Law and science combine in the estimation of risks from endocrine disruptors (EDs) and actions for their regulation. For both, dose–response models are the causal link between exposure and probability (or percentage change) of adverse response. The evidence that leads to either regulations or judicial decrees is affected by uncertainty and limited knowledge, raising difficult policy issues that we enumerate and discuss. In the United States, some courts have dealt with EDs, but causation based on animal studies has been a stumbling block for plaintiffs seeking compensation, principally because those courts opt for epidemiological evidence. The European Union (EU) has several regulatory tools and ongoing research on the risks associated with bisphenol A, under the Registration, Evaluation, Authorisation and Restriction of Chemicals (REACH) Regulation and other regulations or directives. The integration of a vast (in kind and in scope) number of research papers into a statement of causation for either policy or to satisfy legal requirements, in both the United States and the EU, relies on experts. We outline the discursive dilemma and issues that may affect consensus-based results and a Bayesian causal approach that accounts for the evolution of information, yielding both value of information and flexibility associated with public choices. PMID:26740809

  18. Effects of sleep deprivation on autonomic and endocrine functions throughout the day and on exercise tolerance in the evening.

    PubMed

    Konishi, Masayuki; Takahashi, Masaki; Endo, Naoya; Numao, Shigeharu; Takagi, Shun; Miyashita, Masashi; Midorikawa, Taishi; Suzuki, Katsuhiko; Sakamoto, Shizuo

    2013-01-01

    The aim of this study was to investigate the effects of sleep deprivation on autonomic and endocrine functions during the day and on exercise tolerance in the evening. Ten healthy young males completed two, 2-day control and sleep deprivation trials. For the control trial, participants were allowed normal sleep from 23:00 to 07:00 h. For the sleep deprivation trial, participants did not sleep for 34 h. Autonomic activity was measured from 19:00 h on day 1 to 16:00 h on day 2 by frequency-domain measures of heart rate variability. Endocrine function was examined by measuring adrenocorticotropic hormone and cortisol from venous blood samples collected on day 2 at 09:00, 13:00, and 17:00 h and immediately after an exercise tolerance testing. Autonomic regulation, particularly parasympathetic regulation estimated from the high-frequency component of heart rate variability analysis, was significantly higher in the sleep deprivation trial than in the control trial in the morning and afternoon of day 2. Plasma adrenocorticotropic hormone concentrations were significantly higher at 09:00 and 13:00 h of day 2 under sleep deprivation. Heart rate during exercise was significantly lower following sleep deprivation. Therefore, the effects of sleep deprivation on autonomic regulation depend on the time of the day.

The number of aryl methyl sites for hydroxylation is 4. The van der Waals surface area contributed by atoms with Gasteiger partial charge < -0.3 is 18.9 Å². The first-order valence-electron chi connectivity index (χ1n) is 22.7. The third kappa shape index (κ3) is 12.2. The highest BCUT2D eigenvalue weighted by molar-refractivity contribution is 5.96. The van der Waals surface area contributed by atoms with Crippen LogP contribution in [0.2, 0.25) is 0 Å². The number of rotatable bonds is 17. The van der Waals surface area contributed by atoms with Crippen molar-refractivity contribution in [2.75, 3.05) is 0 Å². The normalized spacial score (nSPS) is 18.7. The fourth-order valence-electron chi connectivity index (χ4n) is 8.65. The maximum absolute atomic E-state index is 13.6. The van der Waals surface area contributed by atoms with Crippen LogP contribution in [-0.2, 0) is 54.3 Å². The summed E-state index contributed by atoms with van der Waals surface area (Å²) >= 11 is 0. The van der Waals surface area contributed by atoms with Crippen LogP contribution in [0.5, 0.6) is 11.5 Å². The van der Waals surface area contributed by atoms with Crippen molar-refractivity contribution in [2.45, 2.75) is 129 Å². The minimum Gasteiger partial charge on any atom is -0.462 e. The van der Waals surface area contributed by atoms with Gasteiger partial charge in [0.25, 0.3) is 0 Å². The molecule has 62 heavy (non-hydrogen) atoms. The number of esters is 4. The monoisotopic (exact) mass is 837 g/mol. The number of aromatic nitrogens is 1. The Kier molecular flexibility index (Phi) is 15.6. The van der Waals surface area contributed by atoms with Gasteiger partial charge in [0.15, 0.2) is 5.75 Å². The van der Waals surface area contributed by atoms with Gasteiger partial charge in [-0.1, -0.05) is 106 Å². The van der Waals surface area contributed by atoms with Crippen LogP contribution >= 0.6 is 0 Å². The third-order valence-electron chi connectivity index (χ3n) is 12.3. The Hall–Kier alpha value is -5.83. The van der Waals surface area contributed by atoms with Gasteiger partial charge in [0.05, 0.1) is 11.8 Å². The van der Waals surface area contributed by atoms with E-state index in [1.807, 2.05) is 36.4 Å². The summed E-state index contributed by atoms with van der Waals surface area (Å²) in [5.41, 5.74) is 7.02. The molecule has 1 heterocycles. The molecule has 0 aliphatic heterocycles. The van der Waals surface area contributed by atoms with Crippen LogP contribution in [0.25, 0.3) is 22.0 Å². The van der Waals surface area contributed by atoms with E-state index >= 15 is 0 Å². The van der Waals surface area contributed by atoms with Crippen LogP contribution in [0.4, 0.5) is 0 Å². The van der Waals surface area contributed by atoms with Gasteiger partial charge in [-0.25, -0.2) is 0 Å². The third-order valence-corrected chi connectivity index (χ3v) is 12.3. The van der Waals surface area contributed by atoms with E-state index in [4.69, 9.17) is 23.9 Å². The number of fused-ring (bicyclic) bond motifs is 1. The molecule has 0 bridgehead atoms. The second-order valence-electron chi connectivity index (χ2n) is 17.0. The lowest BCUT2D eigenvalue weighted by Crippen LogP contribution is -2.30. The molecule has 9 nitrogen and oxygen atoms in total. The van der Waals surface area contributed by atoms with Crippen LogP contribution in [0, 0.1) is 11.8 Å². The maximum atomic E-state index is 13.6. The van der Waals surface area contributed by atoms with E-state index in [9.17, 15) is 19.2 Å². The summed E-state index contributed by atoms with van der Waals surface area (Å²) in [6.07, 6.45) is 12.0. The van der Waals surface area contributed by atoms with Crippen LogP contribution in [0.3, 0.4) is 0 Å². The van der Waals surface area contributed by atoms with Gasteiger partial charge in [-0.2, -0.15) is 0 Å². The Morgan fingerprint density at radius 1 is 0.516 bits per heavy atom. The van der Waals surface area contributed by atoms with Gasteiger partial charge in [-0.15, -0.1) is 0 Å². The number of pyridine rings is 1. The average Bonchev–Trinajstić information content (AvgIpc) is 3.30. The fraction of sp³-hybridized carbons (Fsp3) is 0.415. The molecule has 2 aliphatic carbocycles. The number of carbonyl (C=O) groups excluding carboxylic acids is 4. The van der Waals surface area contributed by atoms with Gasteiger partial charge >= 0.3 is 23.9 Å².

19. Exocrine and endocrine functional reserve in the course of chronic pancreatitis as studied by maximal stimulation tests.

    PubMed

    Cavallini, G; Bovo, P; Zamboni, M; Bosello, O; Filippini, M; Riela, A; Brocco, G; Rossi, L; Pelle, C; Chiavenato, A

    1992-01-01

    Thirty patients suffering from chronic alcoholic pancreatitis (18 calcified) were entered into a study of exocrine and endocrine pancreatic function based on two maximal stimulation tests, namely the secretin-cerulein test and the glucagon test with serum assays of C peptide. The glucagon test was also performed in 19 control subjects. In addition, 10 chronic pancreatitis patients and nine controls were subjected to an oral glucose tolerance test (OGTT) with serum insulin determinations. C peptide basal values were decreased only in patients with severe pancreatic exocrine insufficiency (P less than 0.001), while delta C peptide values were also reduced in patients with moderate exocrine insufficiency (P less than 0.001). Lipase output correlated very well with delta C peptide values (P less than 0.001). While serum insulin levels during OGTT and C peptide basal values showed no significant differences between the chronic pancreatitis and control groups, delta C peptide values were significantly reduced in chronic pancreatitis patients (P less than 0.02). Both endocrine and exocrine function are impaired in chronic pancreatitis, as demonstrated by maximal tests, even in early stages of the disease.

  20. ANALYTICAL CHALLENGES OF ENVIRONMENTAL ENDOCRINE DISRUPTOR MONITORING

    EPA Science Inventory

    Reported increases in the incidence of endocrine-related conditions have led to speculation about environmental causes. Environmental scientists are focusing increased research effort into understanding the mechanisms by which endocrine disruptors affect human and ecological h...

  1. SCIENTIFIC AND TECHNOLOGICAL SUPPORT ON IN VITRO ASSAYS FOR THE AGENCY'S ENDOCRINE DISRUPTOR SCREENING PROGRAM

    EPA Science Inventory

    In response to the 1996 legislative mandate for an endocrine screening and testing program, we are helping develop, standardize and validate relatively sensitive, robust and relatively simple methods for in vitro screening of chemicals that affect estrogen, and androgen function ...

  2. Endocrine disruption and oxidative stress in larvae of Chironomus dilutus following short-term exposure to fresh or aged oil sands process-affected water.

    PubMed

    Wiseman, S B; Anderson, J C; Liber, K; Giesy, J P

    2013-10-15